There is a difference between the Pharisees need for control via the law and Jesus healing grace via the law.

The point of Luke’s story is less about how mean and uptight the Pharisees are, although the point is made, and more about Jesus’ need to free the woman from all that oppressing and holding her down. He confronts the satanic forces that oppress her spirit and liberates her into life.

Jesus was not about throwing out the traditional baby with the bathwater. He didn’t come to get rid of tradition. But he did come to show us that tradition and rules can never take the place or get in the way of expressing our genuine love for each other.

Luke’s message seems clear. Where Jesus is, all things seem to become better. The Son of God is come to bring God’s people into the Kingdom, where God reigns and all are set free from the bondage of their bodies, their minds and their spirits.

So what of us. How do we interpret rules and regulations, and to what degree of orthodoxy do we cling at the sacrifice of love or compassion?

Everyone in a leadership position has experienced the need to consider exceptions or to call the law into question when it clearly works against the right thing to do.

Do we ever impose the law of order, or insist on the law, regardless of exceptions, except when we, ourselves, need to be freed of them?

Have you ever tried to convince a city clerk to extend a due date two more days rather than pay a late fine? Have you ever tried explaining your extenuating circumstances to the Department of Motor Vehicles or the Post Office?

Would any of these have asked Jesus why he couldn’t wait until the next day to heal the woman? She was used to her condition which had been with her for eighteen years, so couldn’t Jesus have waited?

It’s a fine line we walk when called to make exceptions due to our own difficult circumstances or someone else’s.   The Pharisees were probably not above throwing the odd sack over the back of a donkey if they needed to take some important articles to the synagogue which just happened to be on the way to the well.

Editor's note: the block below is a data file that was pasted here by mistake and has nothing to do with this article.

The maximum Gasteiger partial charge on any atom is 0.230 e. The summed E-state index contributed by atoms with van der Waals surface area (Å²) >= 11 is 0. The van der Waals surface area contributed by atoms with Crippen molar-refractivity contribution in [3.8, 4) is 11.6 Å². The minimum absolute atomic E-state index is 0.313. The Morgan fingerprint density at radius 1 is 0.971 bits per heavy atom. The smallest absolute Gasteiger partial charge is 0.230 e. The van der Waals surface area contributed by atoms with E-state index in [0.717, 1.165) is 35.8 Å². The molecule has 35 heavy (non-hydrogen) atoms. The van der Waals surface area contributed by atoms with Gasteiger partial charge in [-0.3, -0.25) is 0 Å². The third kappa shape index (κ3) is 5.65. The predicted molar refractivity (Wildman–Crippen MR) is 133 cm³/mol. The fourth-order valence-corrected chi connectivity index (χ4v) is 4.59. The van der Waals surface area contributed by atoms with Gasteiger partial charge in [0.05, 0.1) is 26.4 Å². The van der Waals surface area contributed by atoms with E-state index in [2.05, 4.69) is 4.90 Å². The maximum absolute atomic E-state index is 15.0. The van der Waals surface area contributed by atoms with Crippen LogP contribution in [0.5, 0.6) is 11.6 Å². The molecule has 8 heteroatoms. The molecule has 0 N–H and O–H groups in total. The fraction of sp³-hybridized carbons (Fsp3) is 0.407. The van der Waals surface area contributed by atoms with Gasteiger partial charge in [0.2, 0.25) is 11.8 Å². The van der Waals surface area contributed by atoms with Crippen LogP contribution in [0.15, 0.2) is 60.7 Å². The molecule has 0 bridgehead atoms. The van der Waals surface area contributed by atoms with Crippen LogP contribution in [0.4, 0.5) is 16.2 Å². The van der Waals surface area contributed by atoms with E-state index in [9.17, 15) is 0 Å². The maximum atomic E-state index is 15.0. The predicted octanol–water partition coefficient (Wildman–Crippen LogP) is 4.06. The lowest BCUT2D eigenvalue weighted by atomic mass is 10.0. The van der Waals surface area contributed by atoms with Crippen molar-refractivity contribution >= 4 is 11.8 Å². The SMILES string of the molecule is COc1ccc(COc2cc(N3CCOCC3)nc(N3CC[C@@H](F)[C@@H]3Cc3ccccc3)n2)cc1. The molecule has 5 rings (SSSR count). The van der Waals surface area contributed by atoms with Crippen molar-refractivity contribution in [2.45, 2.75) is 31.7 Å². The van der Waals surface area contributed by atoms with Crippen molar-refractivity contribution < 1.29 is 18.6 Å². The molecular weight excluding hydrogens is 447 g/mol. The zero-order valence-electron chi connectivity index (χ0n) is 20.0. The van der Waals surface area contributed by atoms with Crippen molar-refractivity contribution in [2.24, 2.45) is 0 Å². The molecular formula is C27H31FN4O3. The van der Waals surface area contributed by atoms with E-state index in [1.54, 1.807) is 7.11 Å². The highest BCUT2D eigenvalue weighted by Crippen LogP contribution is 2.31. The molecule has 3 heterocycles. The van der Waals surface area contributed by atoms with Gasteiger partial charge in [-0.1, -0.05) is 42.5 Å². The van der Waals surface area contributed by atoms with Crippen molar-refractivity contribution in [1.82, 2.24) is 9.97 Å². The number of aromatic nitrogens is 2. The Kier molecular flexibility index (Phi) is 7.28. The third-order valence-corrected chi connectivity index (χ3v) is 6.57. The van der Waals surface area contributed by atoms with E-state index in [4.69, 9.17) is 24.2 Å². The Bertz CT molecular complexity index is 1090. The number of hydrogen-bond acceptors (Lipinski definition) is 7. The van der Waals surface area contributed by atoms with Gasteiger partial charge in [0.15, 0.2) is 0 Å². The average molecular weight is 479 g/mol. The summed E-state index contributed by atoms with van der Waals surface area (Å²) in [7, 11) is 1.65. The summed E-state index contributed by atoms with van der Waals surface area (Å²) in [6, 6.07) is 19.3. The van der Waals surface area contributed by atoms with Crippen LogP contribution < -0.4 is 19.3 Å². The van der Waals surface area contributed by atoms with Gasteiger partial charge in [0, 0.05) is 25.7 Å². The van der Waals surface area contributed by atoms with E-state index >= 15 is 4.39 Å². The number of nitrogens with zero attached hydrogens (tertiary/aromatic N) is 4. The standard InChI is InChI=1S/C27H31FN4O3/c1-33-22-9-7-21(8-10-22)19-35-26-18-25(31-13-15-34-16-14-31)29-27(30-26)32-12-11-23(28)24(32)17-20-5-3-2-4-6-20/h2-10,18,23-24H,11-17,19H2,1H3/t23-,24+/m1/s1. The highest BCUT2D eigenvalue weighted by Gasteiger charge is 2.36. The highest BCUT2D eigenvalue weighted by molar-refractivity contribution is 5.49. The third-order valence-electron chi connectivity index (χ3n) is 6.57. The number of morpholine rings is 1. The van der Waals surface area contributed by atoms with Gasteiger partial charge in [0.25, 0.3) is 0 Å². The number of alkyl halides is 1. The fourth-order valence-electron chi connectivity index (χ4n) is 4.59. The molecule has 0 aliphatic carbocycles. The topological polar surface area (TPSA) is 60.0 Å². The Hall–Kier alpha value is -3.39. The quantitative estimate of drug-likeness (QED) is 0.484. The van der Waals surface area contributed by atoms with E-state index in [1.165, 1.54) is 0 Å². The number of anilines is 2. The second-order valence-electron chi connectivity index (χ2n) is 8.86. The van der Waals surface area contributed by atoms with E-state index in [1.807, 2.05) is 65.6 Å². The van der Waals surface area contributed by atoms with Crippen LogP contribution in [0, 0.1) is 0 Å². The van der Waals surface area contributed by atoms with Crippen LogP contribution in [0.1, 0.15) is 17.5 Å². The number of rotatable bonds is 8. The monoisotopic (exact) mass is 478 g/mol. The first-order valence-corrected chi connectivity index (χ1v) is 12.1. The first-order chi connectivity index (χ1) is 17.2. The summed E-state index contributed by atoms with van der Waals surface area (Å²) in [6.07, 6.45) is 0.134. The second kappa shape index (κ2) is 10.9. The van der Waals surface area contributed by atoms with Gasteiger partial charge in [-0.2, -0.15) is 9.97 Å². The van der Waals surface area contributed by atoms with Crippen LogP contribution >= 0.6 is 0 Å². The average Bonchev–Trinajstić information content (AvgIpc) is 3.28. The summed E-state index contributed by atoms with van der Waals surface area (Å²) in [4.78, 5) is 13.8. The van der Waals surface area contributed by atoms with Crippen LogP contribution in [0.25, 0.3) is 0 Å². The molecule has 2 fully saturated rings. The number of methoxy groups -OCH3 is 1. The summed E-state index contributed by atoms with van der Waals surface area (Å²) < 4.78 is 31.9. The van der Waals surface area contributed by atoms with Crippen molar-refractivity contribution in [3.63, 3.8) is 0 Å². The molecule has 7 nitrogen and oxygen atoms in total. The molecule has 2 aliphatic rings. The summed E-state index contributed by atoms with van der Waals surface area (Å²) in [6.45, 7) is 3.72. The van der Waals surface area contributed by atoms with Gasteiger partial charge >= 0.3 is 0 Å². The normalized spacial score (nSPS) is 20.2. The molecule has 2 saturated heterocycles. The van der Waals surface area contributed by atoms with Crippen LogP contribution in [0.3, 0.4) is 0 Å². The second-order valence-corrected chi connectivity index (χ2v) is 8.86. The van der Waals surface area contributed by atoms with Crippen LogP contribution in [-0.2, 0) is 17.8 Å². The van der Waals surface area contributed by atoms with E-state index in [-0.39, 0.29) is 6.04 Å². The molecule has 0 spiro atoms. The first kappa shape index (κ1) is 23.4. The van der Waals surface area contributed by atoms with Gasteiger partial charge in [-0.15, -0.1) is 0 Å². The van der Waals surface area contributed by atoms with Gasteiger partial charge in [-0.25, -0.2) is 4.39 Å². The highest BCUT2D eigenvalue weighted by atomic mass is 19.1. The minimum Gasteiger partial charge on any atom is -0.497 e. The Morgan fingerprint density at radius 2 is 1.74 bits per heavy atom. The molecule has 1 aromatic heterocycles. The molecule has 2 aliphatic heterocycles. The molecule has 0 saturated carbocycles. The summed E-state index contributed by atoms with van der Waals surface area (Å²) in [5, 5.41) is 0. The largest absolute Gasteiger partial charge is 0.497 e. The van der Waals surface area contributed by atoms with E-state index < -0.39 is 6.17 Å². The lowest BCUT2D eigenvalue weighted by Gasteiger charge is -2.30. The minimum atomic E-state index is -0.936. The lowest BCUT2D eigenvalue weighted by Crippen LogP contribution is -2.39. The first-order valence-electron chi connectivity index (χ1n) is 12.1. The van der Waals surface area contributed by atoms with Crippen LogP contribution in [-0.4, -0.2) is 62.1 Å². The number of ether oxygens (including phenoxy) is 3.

Would the Pharisees have been more impressed by Jesus, had he not broken the law of the Sabbath? I think Jesus doubted that completely and his act was less about breaking the law and more about keeping the Sabbath holy by acting in a holy way toward the woman.

So how shall we keep the Sabbath? How shall we begin to acknowledge the discipline it will take to accomplish it? And can learning the discipline be, itself, work?

Is it possible for us to enter into honoring the Sabbath without sabotaging this holy time with exceptions to the rule? How shall we begin the holy work of recognizing the wisdom of honoring rest and contemplation of the holy?

Like the donkeys led to water without carrying burdens, yet for expediency’s sake carry a small package across town near the well to which they are led for water, will we align our schedule to go grocery shopping to or from church because the store is on the way? Do we stop to get the cookies for coffee hour on the way or, perhaps, get up early in order to make them? It depends. If we get up early to make cookies because we want the cookies to be especially enjoyable for God’s people, can we call it holy work? If we want to bake them so that our obligation is fulfilled and we get credit for the work, then have we crossed a line?

So perhaps keeping the Sabbath holy is the ultimate test for us in examining our the degree of our own holy work. Do we skip church in order to catch up on work for the office, or to get some much-needed chore completed at home? Do we leave church to run errands, pay bills, or worse, figure out our taxes?